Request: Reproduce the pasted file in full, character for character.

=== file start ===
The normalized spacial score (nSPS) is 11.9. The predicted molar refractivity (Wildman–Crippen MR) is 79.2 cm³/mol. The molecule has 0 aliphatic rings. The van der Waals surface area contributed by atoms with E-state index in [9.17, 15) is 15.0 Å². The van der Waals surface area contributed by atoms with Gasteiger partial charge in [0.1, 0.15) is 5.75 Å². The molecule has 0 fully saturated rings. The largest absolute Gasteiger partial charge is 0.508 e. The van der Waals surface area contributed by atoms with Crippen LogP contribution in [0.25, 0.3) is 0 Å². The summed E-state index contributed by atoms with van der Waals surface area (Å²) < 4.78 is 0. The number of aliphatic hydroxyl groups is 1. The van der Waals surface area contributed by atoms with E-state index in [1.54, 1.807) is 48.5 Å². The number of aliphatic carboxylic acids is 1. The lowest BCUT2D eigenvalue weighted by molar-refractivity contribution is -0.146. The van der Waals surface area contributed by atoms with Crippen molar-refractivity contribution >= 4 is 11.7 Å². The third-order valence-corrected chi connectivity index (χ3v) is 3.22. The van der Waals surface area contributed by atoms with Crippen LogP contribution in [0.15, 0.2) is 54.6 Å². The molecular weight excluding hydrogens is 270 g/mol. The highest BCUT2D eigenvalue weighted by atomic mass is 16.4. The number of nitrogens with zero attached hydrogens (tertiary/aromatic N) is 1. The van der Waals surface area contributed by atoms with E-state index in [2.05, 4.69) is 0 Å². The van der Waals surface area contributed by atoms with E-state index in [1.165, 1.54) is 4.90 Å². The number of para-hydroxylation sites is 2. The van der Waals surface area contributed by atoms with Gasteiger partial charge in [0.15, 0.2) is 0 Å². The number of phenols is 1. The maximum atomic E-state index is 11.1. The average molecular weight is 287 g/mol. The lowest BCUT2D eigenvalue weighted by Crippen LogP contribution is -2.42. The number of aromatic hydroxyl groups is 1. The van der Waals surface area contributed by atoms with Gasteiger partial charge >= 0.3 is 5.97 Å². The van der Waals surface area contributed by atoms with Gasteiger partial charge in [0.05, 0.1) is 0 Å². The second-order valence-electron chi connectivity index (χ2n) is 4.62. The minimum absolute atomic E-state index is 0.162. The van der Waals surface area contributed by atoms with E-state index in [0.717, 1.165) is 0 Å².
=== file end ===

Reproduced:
The normalized spacial score (nSPS) is 11.9. The predicted molar refractivity (Wildman–Crippen MR) is 79.2 cm³/mol. The molecule has 0 aliphatic rings. The van der Waals surface area contributed by atoms with E-state index in [9.17, 15) is 15.0 Å². The van der Waals surface area contributed by atoms with Gasteiger partial charge in [0.1, 0.15) is 5.75 Å². The molecule has 0 fully saturated rings. The largest absolute Gasteiger partial charge is 0.508 e. The van der Waals surface area contributed by atoms with Crippen LogP contribution in [0.25, 0.3) is 0 Å². The summed E-state index contributed by atoms with van der Waals surface area (Å²) < 4.78 is 0. The number of aliphatic hydroxyl groups is 1. The van der Waals surface area contributed by atoms with E-state index in [1.54, 1.807) is 48.5 Å². The number of aliphatic carboxylic acids is 1. The lowest BCUT2D eigenvalue weighted by molar-refractivity contribution is -0.146. The van der Waals surface area contributed by atoms with Crippen molar-refractivity contribution >= 4 is 11.7 Å². The third-order valence-corrected chi connectivity index (χ3v) is 3.22. The van der Waals surface area contributed by atoms with Crippen LogP contribution in [0.15, 0.2) is 54.6 Å². The molecular weight excluding hydrogens is 270 g/mol. The highest BCUT2D eigenvalue weighted by atomic mass is 16.4. The number of nitrogens with zero attached hydrogens (tertiary/aromatic N) is 1. The van der Waals surface area contributed by atoms with E-state index in [2.05, 4.69) is 0 Å². The van der Waals surface area contributed by atoms with E-state index in [1.165, 1.54) is 4.90 Å². The number of para-hydroxylation sites is 2. The van der Waals surface area contributed by atoms with Gasteiger partial charge in [0.15, 0.2) is 0 Å². The number of phenols is 1. The maximum atomic E-state index is 11.1. The average molecular weight is 287 g/mol. The lowest BCUT2D eigenvalue weighted by Crippen LogP contribution is -2.42. The number of aromatic hydroxyl groups is 1. The van der Waals surface area contributed by atoms with Gasteiger partial charge >= 0.3 is 5.97 Å². The van der Waals surface area contributed by atoms with Gasteiger partial charge in [0.05, 0.1) is 0 Å². The second-order valence-electron chi connectivity index (χ2n) is 4.62. The minimum absolute atomic E-state index is 0.162. The van der Waals surface area contributed by atoms with E-state index in [0.717, 1.165) is 0 Å².